iPad: the blog killer

As part of my ongoing project to try and assess the utility of the iPad, I’ve been using it as much as possible in the course of my day. We’re now several weeks into the experiment and I’ve noticed something interesting: I’ve been blogging less. And the reason is simple: the iPad is hopeless as a blogging tool, or at any rate as a tool for the kind of blogging that I do. Since I use Memex as a kind of working notebook — an online commonplace-book — multi-tasking is absolutely essential: I read something online and decide that I want to log it in Memex. On a real computer, that’s dead easy: highlight the key passage, hit the ‘Press This’ bookmarklet (I use WordPress), edit, hit ‘publish’. That’s it. With the iPad, the workflow needed to achieve the same result doesn’t even bear thinking about — it involves closing one application, launching another, clumsy selecting, cutting and pasting, etc. etc. Zzzz…

There is a WordPress App for the iPad, and it’s ok as far as it goes, which is only to write posts from scratch. For some bloggers — those who just write original stuff — it’s useable. But for someone like me it’s not really helpful.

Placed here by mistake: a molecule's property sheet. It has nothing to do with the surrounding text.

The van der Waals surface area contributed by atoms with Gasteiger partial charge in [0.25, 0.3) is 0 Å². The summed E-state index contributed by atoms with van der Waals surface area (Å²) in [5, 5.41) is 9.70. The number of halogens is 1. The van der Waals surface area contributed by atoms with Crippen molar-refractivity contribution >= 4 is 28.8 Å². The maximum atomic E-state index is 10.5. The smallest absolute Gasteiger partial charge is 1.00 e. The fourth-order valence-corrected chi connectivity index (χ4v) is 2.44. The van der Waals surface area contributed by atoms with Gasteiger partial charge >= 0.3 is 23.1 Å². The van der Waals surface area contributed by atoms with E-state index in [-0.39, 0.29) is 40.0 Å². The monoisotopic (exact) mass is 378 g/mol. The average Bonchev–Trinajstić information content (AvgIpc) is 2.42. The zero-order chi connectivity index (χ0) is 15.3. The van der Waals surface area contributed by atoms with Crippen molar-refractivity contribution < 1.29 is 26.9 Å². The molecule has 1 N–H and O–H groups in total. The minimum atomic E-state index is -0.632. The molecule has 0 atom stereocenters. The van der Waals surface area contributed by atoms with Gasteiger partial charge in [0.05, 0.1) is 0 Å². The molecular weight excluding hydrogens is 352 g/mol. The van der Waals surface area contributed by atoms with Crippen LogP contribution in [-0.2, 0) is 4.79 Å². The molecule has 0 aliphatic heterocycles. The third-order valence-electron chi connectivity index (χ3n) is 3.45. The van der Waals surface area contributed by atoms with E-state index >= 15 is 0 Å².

Another quirk: when blogging with WordPress (and, I guess, Blogger) one’s composing inside a text box — as here:

Note that when the draft post exceeds the size of the box a scroll-bar appears. On the iPad, there’s no scroll bar. “No problem”, you think. “Just grab the text and move it up to make room”. Not possible: all that happens is that you move the entire web-page. Not sure if this is fix-able within the parameters of Apple’s touch interface, but at the moment it makes the editing of longer blog posts effectively impossible.

(And as for getting an image into the post to illustrate a point — as above — well, forget it.)

My hunch is that there’s an opening for a serious iPad blogging App. The big question, I guess, is whether it’s possible to do one within the confines of the present OS.

All of this merely confirms, of course, that the iPad has been conceived as essentially a tool for consumption rather than creation — and that users like me are, really, rather quaint exceptions with little marketing significance. Steve Jobs might say that we should stick to our multi-tasking laptops; and, given the huge sales of the iPad, who’s to say that he’s wrong?